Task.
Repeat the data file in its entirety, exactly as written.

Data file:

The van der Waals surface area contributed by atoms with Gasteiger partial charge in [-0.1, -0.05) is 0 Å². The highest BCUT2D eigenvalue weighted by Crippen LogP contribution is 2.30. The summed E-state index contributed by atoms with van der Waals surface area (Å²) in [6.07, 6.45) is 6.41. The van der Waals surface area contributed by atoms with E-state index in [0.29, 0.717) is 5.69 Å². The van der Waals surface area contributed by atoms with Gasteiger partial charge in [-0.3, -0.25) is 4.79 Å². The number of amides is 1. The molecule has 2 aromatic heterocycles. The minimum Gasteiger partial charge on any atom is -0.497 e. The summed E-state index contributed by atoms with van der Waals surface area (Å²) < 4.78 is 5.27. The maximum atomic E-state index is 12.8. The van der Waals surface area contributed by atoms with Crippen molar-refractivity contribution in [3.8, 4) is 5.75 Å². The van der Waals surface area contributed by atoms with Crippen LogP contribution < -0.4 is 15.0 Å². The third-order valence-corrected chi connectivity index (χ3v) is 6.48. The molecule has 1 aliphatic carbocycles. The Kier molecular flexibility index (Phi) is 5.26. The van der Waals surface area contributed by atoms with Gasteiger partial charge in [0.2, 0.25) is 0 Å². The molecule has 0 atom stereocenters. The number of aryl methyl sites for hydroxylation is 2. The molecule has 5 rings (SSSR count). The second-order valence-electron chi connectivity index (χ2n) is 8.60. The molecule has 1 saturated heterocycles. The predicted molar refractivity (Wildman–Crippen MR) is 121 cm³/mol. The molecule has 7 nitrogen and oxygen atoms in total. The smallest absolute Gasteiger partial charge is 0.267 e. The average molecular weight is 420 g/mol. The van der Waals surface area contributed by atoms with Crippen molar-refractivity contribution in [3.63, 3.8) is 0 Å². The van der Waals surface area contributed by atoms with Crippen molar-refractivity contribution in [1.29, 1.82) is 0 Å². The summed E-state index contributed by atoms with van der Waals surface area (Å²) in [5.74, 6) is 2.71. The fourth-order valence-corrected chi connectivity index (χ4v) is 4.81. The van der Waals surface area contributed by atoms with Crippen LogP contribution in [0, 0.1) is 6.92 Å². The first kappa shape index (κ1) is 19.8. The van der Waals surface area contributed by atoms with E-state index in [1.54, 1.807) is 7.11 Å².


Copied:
The van der Waals surface area contributed by atoms with Gasteiger partial charge in [-0.1, -0.05) is 0 Å². The highest BCUT2D eigenvalue weighted by Crippen LogP contribution is 2.30. The summed E-state index contributed by atoms with van der Waals surface area (Å²) in [6.07, 6.45) is 6.41. The van der Waals surface area contributed by atoms with E-state index in [0.29, 0.717) is 5.69 Å². The van der Waals surface area contributed by atoms with Gasteiger partial charge in [-0.3, -0.25) is 4.79 Å². The number of amides is 1. The molecule has 2 aromatic heterocycles. The minimum Gasteiger partial charge on any atom is -0.497 e. The summed E-state index contributed by atoms with van der Waals surface area (Å²) < 4.78 is 5.27. The maximum atomic E-state index is 12.8. The van der Waals surface area contributed by atoms with Crippen molar-refractivity contribution in [3.8, 4) is 5.75 Å². The van der Waals surface area contributed by atoms with Crippen LogP contribution < -0.4 is 15.0 Å². The third-order valence-corrected chi connectivity index (χ3v) is 6.48. The molecule has 1 aliphatic carbocycles. The Kier molecular flexibility index (Phi) is 5.26. The van der Waals surface area contributed by atoms with Gasteiger partial charge in [0.2, 0.25) is 0 Å². The molecule has 0 atom stereocenters. The number of aryl methyl sites for hydroxylation is 2. The molecule has 5 rings (SSSR count). The second-order valence-electron chi connectivity index (χ2n) is 8.60. The molecule has 1 saturated heterocycles. The predicted molar refractivity (Wildman–Crippen MR) is 121 cm³/mol. The molecule has 7 nitrogen and oxygen atoms in total. The smallest absolute Gasteiger partial charge is 0.267 e. The average molecular weight is 420 g/mol. The van der Waals surface area contributed by atoms with Crippen molar-refractivity contribution in [3.63, 3.8) is 0 Å². The van der Waals surface area contributed by atoms with Crippen molar-refractivity contribution in [1.29, 1.82) is 0 Å². The summed E-state index contributed by atoms with van der Waals surface area (Å²) in [5.74, 6) is 2.71. The fourth-order valence-corrected chi connectivity index (χ4v) is 4.81. The van der Waals surface area contributed by atoms with Crippen LogP contribution in [0, 0.1) is 6.92 Å². The first kappa shape index (κ1) is 19.8. The van der Waals surface area contributed by atoms with E-state index in [1.54, 1.807) is 7.11 Å².